Influence of the Intestinal Microbiota on Colonization Resistance to Salmonella and the Shedding Pattern of Naturally Exposed Pigs
Leonard, Finola C.
Cotter, Paul D.
Lawlor, Peadar G.
Gardiner, Gillian E.
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CitationArgüello H, Estellé J, Leonard FC, Crispie F, Cotter PD, O’Sullivan O, Lynch H, Walia K, Duffy G, Lawlor PG, Gardiner GE. 2019. Influence of the intestinal microbiota on colonization resistance to Salmonella and the shedding pattern of naturally exposed pigs. mSystems 4:e00021-19. https://doi.org/10 .1128/mSystems.00021-19.
AbstractSalmonella colonization and infection in production animals such as pigs are a cause for concern from a public health perspective. Variations in susceptibility to natural infection may be influenced by the intestinal microbiota. Using 16S rRNA compositional sequencing, we characterized the fecal microbiome of 15 weaned pigs naturally infected with Salmonella at 18, 33, and 45 days postweaning. Dissimilarities in microbiota composition were analyzed in relation to Salmonella infection status (infected, not infected), serological status, and shedding pattern (nonshedders, single-point shedders, intermittent-persistent shedders). Global microbiota composition was associated with the infection outcome based on serological analysis. Greater richness within the microbiota postweaning was linked to pigs being seronegative at the end of the study at 11 weeks of age. Members of the Clostridia, such as Blautia, Roseburia, and Anaerovibrio, were more abundant and part of the core microbiome in nonshedder pigs. Cellulolytic microbiota (Ruminococcus and Prevotella) were also more abundant in noninfected pigs during the weaning and growing stages. Microbial profiling also revealed that infected pigs had a higher abundance of Lactobacillus and Oscillospira, the latter also being part of the core microbiome of intermittent-persistent shedders. These findings suggest that a lack of microbiome maturation and greater proportions of microorganisms associated with suckling increase susceptibility to infection. In addition, the persistence of Salmonella shedding may be associated with an enrichment of pathobionts such as Anaerobiospirillum. Overall, these results suggest that there may be merit in manipulating certain taxa within the porcine intestinal microbial community to increase disease resistance against Salmonella in pigs.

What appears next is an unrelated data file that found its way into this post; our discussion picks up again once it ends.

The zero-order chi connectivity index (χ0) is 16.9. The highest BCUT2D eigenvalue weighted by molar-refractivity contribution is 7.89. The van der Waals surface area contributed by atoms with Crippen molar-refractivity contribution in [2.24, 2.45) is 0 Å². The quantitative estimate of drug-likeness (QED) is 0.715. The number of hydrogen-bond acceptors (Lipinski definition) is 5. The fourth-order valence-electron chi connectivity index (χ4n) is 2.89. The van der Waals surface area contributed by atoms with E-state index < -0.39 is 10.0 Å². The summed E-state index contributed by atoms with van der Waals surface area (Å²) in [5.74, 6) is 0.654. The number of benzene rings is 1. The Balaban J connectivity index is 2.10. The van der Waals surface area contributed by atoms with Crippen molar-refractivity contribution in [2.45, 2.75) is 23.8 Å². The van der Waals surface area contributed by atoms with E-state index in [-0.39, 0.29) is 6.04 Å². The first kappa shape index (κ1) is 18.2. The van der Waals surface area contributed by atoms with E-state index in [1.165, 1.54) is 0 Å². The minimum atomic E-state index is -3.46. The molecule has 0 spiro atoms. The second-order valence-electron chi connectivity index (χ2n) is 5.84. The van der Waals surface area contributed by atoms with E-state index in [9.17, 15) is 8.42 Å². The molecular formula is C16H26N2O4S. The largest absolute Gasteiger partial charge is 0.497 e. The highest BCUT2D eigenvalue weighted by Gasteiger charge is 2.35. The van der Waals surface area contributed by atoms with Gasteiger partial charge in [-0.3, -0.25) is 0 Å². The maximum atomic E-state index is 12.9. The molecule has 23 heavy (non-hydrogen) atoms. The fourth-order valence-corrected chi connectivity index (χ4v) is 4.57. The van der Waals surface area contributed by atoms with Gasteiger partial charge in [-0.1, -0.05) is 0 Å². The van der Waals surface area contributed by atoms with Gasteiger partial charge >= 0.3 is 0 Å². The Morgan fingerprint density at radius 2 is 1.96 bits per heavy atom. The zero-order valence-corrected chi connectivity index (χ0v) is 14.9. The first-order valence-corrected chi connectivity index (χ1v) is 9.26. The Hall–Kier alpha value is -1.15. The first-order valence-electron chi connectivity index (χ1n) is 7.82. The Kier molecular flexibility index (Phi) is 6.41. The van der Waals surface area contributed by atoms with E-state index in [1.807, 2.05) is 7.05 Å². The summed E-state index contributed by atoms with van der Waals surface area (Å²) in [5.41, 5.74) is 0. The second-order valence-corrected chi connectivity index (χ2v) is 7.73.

FunderDepartment of Agriculture Food and the Marine (DAFM); Spanish Ministry of Economy and Competitiveness; PiGutNet COST action
Grant NumberIJCI-2016-30795; FA1401
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